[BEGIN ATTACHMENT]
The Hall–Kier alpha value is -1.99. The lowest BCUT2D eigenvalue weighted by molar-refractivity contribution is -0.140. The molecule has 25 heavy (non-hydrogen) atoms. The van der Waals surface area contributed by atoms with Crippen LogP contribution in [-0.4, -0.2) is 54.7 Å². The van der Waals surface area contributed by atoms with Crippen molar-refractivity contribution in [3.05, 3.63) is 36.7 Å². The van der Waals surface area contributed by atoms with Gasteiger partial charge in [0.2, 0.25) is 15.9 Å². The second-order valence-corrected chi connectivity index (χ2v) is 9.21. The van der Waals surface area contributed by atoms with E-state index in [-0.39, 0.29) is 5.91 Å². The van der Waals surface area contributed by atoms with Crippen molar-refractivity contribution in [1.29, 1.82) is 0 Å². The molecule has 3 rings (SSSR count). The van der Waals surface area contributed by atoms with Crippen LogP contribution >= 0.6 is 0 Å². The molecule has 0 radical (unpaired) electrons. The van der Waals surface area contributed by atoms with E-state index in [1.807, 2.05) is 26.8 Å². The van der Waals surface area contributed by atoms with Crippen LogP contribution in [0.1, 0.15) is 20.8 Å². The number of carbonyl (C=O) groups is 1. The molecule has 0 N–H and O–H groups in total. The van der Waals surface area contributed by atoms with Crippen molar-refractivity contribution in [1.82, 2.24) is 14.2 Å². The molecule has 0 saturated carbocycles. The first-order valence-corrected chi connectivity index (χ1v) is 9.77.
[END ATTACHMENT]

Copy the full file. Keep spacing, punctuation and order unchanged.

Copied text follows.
The Hall–Kier alpha value is -1.99. The lowest BCUT2D eigenvalue weighted by molar-refractivity contribution is -0.140. The molecule has 25 heavy (non-hydrogen) atoms. The van der Waals surface area contributed by atoms with Crippen LogP contribution in [-0.4, -0.2) is 54.7 Å². The van der Waals surface area contributed by atoms with Crippen molar-refractivity contribution in [3.05, 3.63) is 36.7 Å². The van der Waals surface area contributed by atoms with Gasteiger partial charge in [0.2, 0.25) is 15.9 Å². The second-order valence-corrected chi connectivity index (χ2v) is 9.21. The van der Waals surface area contributed by atoms with E-state index in [-0.39, 0.29) is 5.91 Å². The van der Waals surface area contributed by atoms with Crippen molar-refractivity contribution in [1.29, 1.82) is 0 Å². The molecule has 3 rings (SSSR count). The van der Waals surface area contributed by atoms with Crippen LogP contribution >= 0.6 is 0 Å². The molecule has 0 radical (unpaired) electrons. The van der Waals surface area contributed by atoms with E-state index in [1.807, 2.05) is 26.8 Å². The van der Waals surface area contributed by atoms with Crippen LogP contribution in [0.1, 0.15) is 20.8 Å². The number of carbonyl (C=O) groups is 1. The molecule has 0 N–H and O–H groups in total. The van der Waals surface area contributed by atoms with Crippen molar-refractivity contribution in [1.82, 2.24) is 14.2 Å². The molecule has 0 saturated carbocycles. The first-order valence-corrected chi connectivity index (χ1v) is 9.77.